Sloane Stephens wins at Australian Open

Serena Williams is out of the Australian Open after losing her quarterfinal match 3:6, 7:5, 6:4 to 19-year-old American Sloane Stephens.
Williams appeared to hurt her lower back while attempting to pull up short of the net during the eighth game of the second set. She called for a trainer after the ninth game with the score 5:4 and on serve.
Stephens won the second set when Williams, serving slower than usual, was broken. Williams also had her service broken in the final game of the match.
At 2:1 and on the way to a changeover in the third set, Williams smashed her racket angrily on the court then threw it toward her chair.
Stephens will play defending champion Victoria Azarenka in the semifinals.

Sloane Stephens wins at Australian Open
Sloane Stephens.

Sloane Stephens shakes hands with Serena Williams after defeating her. There are few moments when you can physically see the changing of the guard happening. One that comes to my golfing mind was Jack Nicklaus standing on the Swilcan Bridge, waving to the crowd during his last British Open as Tiger Woods was teeing off, prepared to win at St. Andrews.
And while this might be different as Nicklaus was past his prime, it had a little bit of the same feel. Sloane Stephens (a 19-year-old American who has the eyes to be a champion and the stamina to live up to it) was paired against Serena Williams, possibly the best American women’s tennis player to ever hit a yellow ball on a court that has seen five trophy ceremonies set for Serena.
The match ended with Stephens upsetting the elder Williams 3:6, 7:5, 6:4, but there was plenty of action in between those numbers.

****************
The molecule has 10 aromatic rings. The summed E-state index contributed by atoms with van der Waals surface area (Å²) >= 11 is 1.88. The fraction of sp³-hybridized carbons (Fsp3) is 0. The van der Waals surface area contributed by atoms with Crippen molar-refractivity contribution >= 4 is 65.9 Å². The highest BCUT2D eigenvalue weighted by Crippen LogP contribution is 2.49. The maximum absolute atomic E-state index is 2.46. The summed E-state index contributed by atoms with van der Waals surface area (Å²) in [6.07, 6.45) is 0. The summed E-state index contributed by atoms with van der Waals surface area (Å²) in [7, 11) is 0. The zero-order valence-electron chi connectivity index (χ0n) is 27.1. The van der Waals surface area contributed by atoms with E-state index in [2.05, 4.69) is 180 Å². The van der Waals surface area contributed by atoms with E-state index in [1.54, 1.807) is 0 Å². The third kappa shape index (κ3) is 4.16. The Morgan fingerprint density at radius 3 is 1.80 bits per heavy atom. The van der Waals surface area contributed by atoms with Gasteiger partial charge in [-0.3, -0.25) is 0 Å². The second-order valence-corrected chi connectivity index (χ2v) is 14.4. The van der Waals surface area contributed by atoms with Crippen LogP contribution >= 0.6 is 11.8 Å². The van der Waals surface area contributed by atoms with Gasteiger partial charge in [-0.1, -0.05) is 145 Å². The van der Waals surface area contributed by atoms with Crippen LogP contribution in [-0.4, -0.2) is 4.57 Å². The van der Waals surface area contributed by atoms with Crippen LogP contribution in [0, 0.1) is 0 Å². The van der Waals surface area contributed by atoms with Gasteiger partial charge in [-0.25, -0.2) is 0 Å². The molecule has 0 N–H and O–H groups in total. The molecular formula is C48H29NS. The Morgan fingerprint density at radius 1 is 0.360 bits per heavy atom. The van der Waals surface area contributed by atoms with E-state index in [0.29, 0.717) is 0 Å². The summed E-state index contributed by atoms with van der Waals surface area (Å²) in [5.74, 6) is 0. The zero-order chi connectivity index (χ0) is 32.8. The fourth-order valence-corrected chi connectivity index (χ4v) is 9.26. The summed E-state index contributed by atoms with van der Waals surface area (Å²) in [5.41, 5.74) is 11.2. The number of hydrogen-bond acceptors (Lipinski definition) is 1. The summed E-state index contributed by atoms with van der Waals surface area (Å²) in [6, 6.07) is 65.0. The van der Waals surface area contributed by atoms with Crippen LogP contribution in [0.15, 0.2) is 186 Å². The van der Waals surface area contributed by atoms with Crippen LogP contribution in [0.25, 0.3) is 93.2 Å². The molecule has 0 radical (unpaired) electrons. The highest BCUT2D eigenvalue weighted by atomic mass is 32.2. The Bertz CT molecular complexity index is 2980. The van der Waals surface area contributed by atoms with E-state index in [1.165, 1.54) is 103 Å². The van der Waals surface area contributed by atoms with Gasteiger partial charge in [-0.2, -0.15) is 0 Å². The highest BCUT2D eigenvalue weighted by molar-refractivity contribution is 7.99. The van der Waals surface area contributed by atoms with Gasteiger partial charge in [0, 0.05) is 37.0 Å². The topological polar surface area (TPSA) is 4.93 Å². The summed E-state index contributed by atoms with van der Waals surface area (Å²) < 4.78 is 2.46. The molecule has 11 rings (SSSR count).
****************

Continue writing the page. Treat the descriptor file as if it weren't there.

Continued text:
Williams dominated, struggled, left the court and broke a racket from start to finish, but it was the teenager who kept her cool the entire match and was able to leave the winner on Wednesday at Rod Laver Arena.

There were so many reasons for Stephens to choke. The South Florida native who lives with her mom in Los Angeles, was playing the woman in the poster on her bedroom wall; she was trying for her first Grand Slam semifinal; and she was playing an injured opponent which brings its own kind of pressure.
But Stephens didn’t blink and didn’t falter after a momentary lapse when she dropped serve at 3:3 in the final set. Quickly re-asserting herself, she came back at Serena, using her exceptional foot speed to work her way out of defensive positions to end up on the offensive at the net.
“She impressed me from the first moment I saw her” – said the highly experienced women’s coach Sven Groeneveld, who has never worked with Stephens. “Very few women can volley like that and most who can only play doubles. She has tennis in her DNA.”
Williams injured her back when she raced forward to retrieve a Stephens drop shot toward the end of the second set. At the next changeover, Williams disappeared into the locker room for treatment and seemed to be moving relatively freely as the match continued.
Williams had a different explanation in the post-match news conference.
“It’s fine. You know, just nothing” – Williams said. “I think everyone at this stage in the locker room has something wrong with them … There’s no excuse there. I had a tough two weeks between the ankle, which is like this big (holding her hands far apart) every day, and my back which started hurting. A lot of stuff.”
Williams, who had her match streak of 20 consecutive wins snapped, recounted how the injury occurred.
“A few days ago, the back got really tight and then I went for this drop shot and it just locked up on me” – Williams said. “I couldn’t really rotate after that. It was a little painful. But it’s OK.
“It was what it was.”

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